EducationWorld is pleased to feature this K-6 language arts and communication lesson adapted from School Volunteer Handbook: A Simple Guide for K-6 Teachers and Parents, by Yael Calhoun and Elizabeth Q. Finlinson (Lila Press, 2011).
The lesson plan, shared with the permission of the authors, is a great example of a short activity with simple instructions that appeals to a diverse group of parent interests and teacher needs. The activity is an ideal one for implementation by classroom volunteers.
The book (including two CDs, one of all the handouts and one of the GreenTREE Yoga 5-minute classroom yoga breaks) contains more than 50 activities and lessons, retails for $25 (with free shipping) and is available at www.lilapress.com (visit site for free downloads).
About the authors
Yael Calhoun, MA, MS, RYT, is an author and educator who has taught preschool through college. She also has worked as an environmental planner and has written over a dozen books. Currently, she is a cofounder and the Executive Director of GreenTREE Yoga, a nonprofit committed to bringing the benefits of yoga to diverse populations.
Elizabeth Q. Finlinson, LCSW, is a Licensed Clinical Social Worker and has worked as a school therapist, volunteer coordinator, and as a private practitioner specializing in children and families. She teaches character education and physical education and is an active school volunteer.
Time: 30 to 40 minutes
This exercise can offer students the tools and a forum in which to:
Boundary Note: If someone offers an inappropriate behavior as an example ("I kick my dog when I am angry"), simply do "Thumbs Up/Thumbs down." Seeing the group response is sufficient to let both that person and the class know that such behavior is not acceptable. Remember, it is your responsibility to report abuse and to be an advocate for a child disclosing harmful actions.
Copies. Make copies of both sheets for students.
List. Write the following list of feeling words on the board.
Part 1: Feeling Guy (20 minutes)
1. Name your feeling. Let's look at the list of feeling words. That's a lot of feelings we can have. Is there a feeling you see that you felt yesterday or today? Sometimes it takes practice to figure out how you feel. I find that a feeling word pops into my head when I close my eyes and put my hand over my heart. See if that works for you. When you have identified your feeling, write it in the heart of your Feeling Guy (pass out Feeling Guy Sheet).
2. Draw your feeling face. Now draw a face on the Feeling Guy to match how you felt inside. Does your face match how you felt inside?
3. Rank your feeling. On your Feeling Guy’s left hand, write the number 1, 2, 3, 4, or 5 to show how much you felt this way. For example, if you felt a little sad, write the number 1. If it is the saddest you have ever felt, write the number 5. It may help you to hold out your fingers as you decide.
4. Share the feeling. Think of someone you might want to share your feeling with. Write down the name of the person in the Feeling Guy's right hand. You can even share your feeling with your stuffed animal or pet. A lot of people feel better after sharing their feelings.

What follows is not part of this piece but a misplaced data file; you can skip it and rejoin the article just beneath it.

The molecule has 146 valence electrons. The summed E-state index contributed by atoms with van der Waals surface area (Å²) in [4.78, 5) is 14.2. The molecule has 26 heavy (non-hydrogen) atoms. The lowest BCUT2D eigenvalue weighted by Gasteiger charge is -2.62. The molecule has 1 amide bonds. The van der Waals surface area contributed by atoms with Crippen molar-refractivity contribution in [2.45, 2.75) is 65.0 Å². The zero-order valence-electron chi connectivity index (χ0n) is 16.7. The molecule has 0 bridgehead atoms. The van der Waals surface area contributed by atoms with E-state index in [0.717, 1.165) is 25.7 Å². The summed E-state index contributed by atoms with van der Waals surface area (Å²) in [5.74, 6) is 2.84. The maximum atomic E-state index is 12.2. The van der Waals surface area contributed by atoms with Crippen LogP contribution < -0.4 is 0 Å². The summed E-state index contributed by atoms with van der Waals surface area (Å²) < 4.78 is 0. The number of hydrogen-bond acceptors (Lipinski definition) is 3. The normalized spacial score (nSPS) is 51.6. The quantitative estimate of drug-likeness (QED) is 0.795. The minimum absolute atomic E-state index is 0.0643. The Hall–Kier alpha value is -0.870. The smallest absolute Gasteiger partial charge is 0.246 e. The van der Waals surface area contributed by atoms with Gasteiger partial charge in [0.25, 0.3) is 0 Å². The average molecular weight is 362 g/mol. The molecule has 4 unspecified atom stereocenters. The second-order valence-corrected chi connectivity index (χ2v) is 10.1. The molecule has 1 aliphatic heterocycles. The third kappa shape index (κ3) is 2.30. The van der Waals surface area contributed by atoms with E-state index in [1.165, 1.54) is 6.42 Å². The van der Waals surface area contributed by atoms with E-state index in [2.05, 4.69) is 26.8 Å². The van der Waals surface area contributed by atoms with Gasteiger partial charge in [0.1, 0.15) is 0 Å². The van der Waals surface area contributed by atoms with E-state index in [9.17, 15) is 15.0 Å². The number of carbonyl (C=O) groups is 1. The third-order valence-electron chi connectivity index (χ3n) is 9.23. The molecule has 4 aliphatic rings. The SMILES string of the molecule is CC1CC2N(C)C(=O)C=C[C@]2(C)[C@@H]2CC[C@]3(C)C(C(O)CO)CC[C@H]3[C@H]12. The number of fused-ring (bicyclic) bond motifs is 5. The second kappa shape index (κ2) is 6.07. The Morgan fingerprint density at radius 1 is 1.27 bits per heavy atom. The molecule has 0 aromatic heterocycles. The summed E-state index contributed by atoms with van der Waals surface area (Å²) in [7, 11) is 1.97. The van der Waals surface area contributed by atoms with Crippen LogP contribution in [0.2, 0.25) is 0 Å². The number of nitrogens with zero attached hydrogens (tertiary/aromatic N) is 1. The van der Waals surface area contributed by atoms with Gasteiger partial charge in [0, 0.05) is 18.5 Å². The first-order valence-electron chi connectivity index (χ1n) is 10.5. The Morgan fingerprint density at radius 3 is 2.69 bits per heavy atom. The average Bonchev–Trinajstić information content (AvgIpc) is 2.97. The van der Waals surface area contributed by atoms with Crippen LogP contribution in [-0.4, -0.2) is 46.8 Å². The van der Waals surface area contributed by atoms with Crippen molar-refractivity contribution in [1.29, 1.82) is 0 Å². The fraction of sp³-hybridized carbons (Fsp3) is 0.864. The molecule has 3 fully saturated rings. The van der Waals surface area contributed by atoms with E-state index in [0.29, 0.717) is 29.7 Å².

5. Take responsible action for your feelings. Make sure to stress the idea that they can make choices. Did you know that you can choose how to respond to feelings? Remember to respond in a way that is kind to yourself and others. Write or draw your idea.
Part 2: Responsible Actions (10 minutes)
Note: This following activity shows students that they have the power to choose their responses to a feeling. It also gives them the opportunity to calibrate, within this safe social setting, if their behavior is acceptable or not.
a. Thumbs Up/Thumbs Down (TU/TD)
Now let's help each other. Let's play TU/TD: Read the following and play the TU/TD game.
b. Your Turn
Pass out the Responsible Action Sheet. Explain that you are not going to collect it, but that everyone will fill it out. After it is completed, provide students the opportunity to share one thing they have written. Play TU/TD, if appropriate.
c. Tools to go. A part of growing up is learning how to "Be the Boss of Your Feelings." Emphasize that it is normal to experience many feelings, and remind students they can develop tools to help them express and manage their difficult feelings. Offer the following challenges:
The Smile Challenge: Suggest that next time students are feeling sad or grumpy, they smile at someone or try to make someone laugh. Tell them to notice how making someone laugh or smile makes them feel and to let you know.
The Breathing Challenge: Who controls how you breathe? That's right, you do! So here is a challenge. Next time you are upset, feeling nervous, or can't get to sleep, take your hand and put it on your heart or your tummy. You may like to close your eyes as we count five breaths. With each full breath, that's one breath in and one breath out, press one finger, and then the next, against your tummy. Let's do this five times with long, slow, easy breaths." After the five breaths, say, "Open your eyes. Do you feel better? Tell your teacher if it works for you. Maybe you can all do it as a class if you need to take a break, to turn the day around, or to get ready for a test.”
The “Bee Breath”: If you start to feel angry or upset, sit quietly with your hands in your lap. Close your eyes and make an angry face. Then take a deep breath in and as you breathe out, hum or buzz that angry bee out. Keep buzzing using all your breath. Now make a happy face, breathe in again, and make a happy humming or buzzing sound as you breathe out. Keep buzzing until you feel that the angry bee is gone.
To Extend the Lesson:
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